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Toward Democratic Eco-socialism
as the Next World System

18. Sustainable Trade

Book cover: Climate Change: What Everyone Needs to Know by Joseph Romm

Over the past two centuries, global production has resulted in a tremendous cross-border trade of goods and services. While increased international trade has been enhanced by free trade agreements and lower transport costs, it relies heavily upon oil and contributes to greenhouse gas emissions in moving goods around the world by ship or airplane, as well as trucks and trains. Furthermore, while developing countries, in particular China, are often criticized for their increasing greenhouse gas emissions, an appreciable amount of this is due to the fact that developed countries are importing cheap resources and manufactured goods from developing countries. International aviation and marine fuels are exempt from international taxation schemes.

Book cover: The Anthropology of Climate Change by Hans A. Baer and Merrill Singer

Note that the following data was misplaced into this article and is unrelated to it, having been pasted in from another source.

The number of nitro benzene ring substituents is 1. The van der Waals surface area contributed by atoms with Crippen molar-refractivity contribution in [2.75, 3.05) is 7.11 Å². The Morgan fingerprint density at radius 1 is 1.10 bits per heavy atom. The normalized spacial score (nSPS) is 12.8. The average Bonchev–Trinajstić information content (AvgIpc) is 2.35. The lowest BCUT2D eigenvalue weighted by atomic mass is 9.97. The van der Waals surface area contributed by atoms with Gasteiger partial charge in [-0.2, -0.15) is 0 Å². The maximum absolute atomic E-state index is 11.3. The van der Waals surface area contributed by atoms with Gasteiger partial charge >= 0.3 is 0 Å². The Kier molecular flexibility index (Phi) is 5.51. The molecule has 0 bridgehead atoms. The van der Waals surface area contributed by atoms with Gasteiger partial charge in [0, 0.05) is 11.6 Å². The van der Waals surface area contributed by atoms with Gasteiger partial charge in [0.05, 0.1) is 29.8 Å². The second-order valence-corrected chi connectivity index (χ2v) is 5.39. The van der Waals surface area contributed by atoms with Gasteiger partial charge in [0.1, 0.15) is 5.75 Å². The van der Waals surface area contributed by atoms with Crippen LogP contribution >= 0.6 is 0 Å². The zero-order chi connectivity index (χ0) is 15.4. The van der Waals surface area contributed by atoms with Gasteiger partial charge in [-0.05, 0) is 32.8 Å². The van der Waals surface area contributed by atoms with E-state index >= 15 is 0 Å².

The global food system has undergone a tremendous rise in 'food miles'—a measurement of the distance that sustenance travels from the site of production to the site of consumption. Vandana Shiva [2008] in Soil Not Oil maintains that humanity can reduce food miles by eating diverse, local, and fresh foods, rather than increasing greenhouse gas emissions through the spread of corporate industrial farming, nonlocal supplies, and processed and packaged food. There is the need for the greening of shipping, which would rely upon solar and hydrogen energy-powered ships, sailing ships, and kite sails. Also given that large quantities of products are now shipped by airplane and truck, there is a strong need to revisit railroads and waterways as less energy-intensive modes of shipping.

Copyright © 2016

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